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It was my first time, getting a hotel room just to watch a performance. The sense of novelty was heightened by doubt—what have I done? is this right?—but there was no turning back.
I had said yes to the promise of a heady mix of theatre and visual art in the durational performance Give Me Your Blood and I Will Give You Freedom by Indian artist Nikhil Chopra. That the show was 50 hours long further appealed to the die-hard arts lover in me; I wasn’t about to back down from a dare to prove my commitment. But just in case things got too intense, the hotel room near the performance venue would offer respite.
Chopra’s work was commissioned for the 2014 Singapore International Festival of Arts. Its inspiration was the late Indian freedom fighter Subhas Chandra Bose, who had come to Singapore in the 1940s to recruit soldiers to fight for India’s independence from British colonial rule.
The one-man show in the white cube space at 72-13 Mohamed Sultan Road had pledged a democratic experience for the audience. One could come and go as one pleased, even though Chopra performed the whole time, with quotidian needs such as eating, washing and sleeping cleverly woven into the two-day, two-night performance.
The work was not my first encounter with endurance-based performance that stretches beyond the usual handful of hours. Earlier that year, I had caught A Dream Like A Dream by renowned Taiwanese playwright Stan Lai at Esplanade Theatre, part of Huayi – Chinese Festival of Arts. But that production was eight hours long; or short, next to Chopra’s 50.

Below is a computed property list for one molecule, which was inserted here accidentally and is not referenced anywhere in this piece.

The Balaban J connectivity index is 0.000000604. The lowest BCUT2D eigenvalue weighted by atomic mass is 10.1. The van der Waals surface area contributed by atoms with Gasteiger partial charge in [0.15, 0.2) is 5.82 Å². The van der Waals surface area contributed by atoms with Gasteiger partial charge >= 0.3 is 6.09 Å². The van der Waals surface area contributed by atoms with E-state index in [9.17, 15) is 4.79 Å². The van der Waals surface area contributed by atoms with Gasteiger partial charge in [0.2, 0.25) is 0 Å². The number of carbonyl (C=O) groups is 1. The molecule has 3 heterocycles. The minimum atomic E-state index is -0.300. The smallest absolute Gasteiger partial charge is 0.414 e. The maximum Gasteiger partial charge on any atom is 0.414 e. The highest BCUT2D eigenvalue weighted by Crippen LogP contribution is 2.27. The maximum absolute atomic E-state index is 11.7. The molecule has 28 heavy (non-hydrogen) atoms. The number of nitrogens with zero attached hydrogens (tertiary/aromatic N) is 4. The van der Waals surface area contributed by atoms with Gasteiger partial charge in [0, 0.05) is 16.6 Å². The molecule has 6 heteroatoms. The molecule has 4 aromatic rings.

The liberty to enter and exit Chopra’s show at will was reassuring, although I soon found myself a willing captive of his lyrical and suspenseful performance. I zipped out only intermittently for food, drink, and 40 winks at the hotel. (A handful of hardier show-goers, who had no issues sharing the nights with strangers, brought their own sleeping bags and made do on the theatre floor.)
When the 50-hour feat of stamina finally ended, I had newfound appreciation for the genre.
Against the dominant narrative of vanitas and ephemerality in the arts, durational performance is a rebel song and an answer to the universal pursuit for significance. The work might ultimately be ephemeral, but its marathon-like quality pushes the artist and audience to transcend personal mortal limits, to resist transience, and to reclaim the worth of fleeting pleasure (and pain).
Durational performance does not answer to a pragmatic demanding an explanation for why it should be so long. Those who nonetheless seek confirmation of their bias would find it in a merciless editor, or the 140-character generation.
Nor does the popularity of non-durational work render durational performance frivolous or indulgent. The span of time that the latter demands provides the artistic practice with plan, purpose and a place in society.
Time is a key component of durational performance and its passage is deliberately accentuated to accommodate the creation of ambitious work. Chopra, explaining why his performance was 50 hours, said in an interview with The Straits Times that the duration, equivalent to “two days, two nights and two hours”, gave him enough time to inhabit the performance space and to explore the many ideas he had on blurring boundaries between forms of art.